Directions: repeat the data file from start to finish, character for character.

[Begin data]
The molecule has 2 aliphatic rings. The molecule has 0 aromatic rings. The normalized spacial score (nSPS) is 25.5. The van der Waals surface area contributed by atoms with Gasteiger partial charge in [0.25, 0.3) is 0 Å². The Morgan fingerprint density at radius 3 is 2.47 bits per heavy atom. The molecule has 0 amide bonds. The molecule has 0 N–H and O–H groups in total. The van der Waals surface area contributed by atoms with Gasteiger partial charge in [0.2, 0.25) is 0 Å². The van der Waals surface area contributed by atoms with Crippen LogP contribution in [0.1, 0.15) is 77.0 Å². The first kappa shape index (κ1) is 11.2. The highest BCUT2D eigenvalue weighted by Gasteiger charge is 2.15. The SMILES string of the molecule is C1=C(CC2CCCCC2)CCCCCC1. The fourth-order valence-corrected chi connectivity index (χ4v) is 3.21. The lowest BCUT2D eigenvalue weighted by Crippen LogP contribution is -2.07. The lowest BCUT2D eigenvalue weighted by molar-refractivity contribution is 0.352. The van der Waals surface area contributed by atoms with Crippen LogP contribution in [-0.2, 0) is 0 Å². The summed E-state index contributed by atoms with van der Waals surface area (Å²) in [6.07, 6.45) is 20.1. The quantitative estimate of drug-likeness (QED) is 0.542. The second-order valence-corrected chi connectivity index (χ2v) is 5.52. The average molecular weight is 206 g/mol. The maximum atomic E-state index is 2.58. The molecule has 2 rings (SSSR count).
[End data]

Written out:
The molecule has 2 aliphatic rings. The molecule has 0 aromatic rings. The normalized spacial score (nSPS) is 25.5. The van der Waals surface area contributed by atoms with Gasteiger partial charge in [0.25, 0.3) is 0 Å². The Morgan fingerprint density at radius 3 is 2.47 bits per heavy atom. The molecule has 0 amide bonds. The molecule has 0 N–H and O–H groups in total. The van der Waals surface area contributed by atoms with Gasteiger partial charge in [0.2, 0.25) is 0 Å². The van der Waals surface area contributed by atoms with Crippen LogP contribution in [0.1, 0.15) is 77.0 Å². The first kappa shape index (κ1) is 11.2. The highest BCUT2D eigenvalue weighted by Gasteiger charge is 2.15. The SMILES string of the molecule is C1=C(CC2CCCCC2)CCCCCC1. The fourth-order valence-corrected chi connectivity index (χ4v) is 3.21. The lowest BCUT2D eigenvalue weighted by Crippen LogP contribution is -2.07. The lowest BCUT2D eigenvalue weighted by molar-refractivity contribution is 0.352. The van der Waals surface area contributed by atoms with Crippen LogP contribution in [-0.2, 0) is 0 Å². The summed E-state index contributed by atoms with van der Waals surface area (Å²) in [6.07, 6.45) is 20.1. The quantitative estimate of drug-likeness (QED) is 0.542. The second-order valence-corrected chi connectivity index (χ2v) is 5.52. The average molecular weight is 206 g/mol. The maximum atomic E-state index is 2.58. The molecule has 2 rings (SSSR count).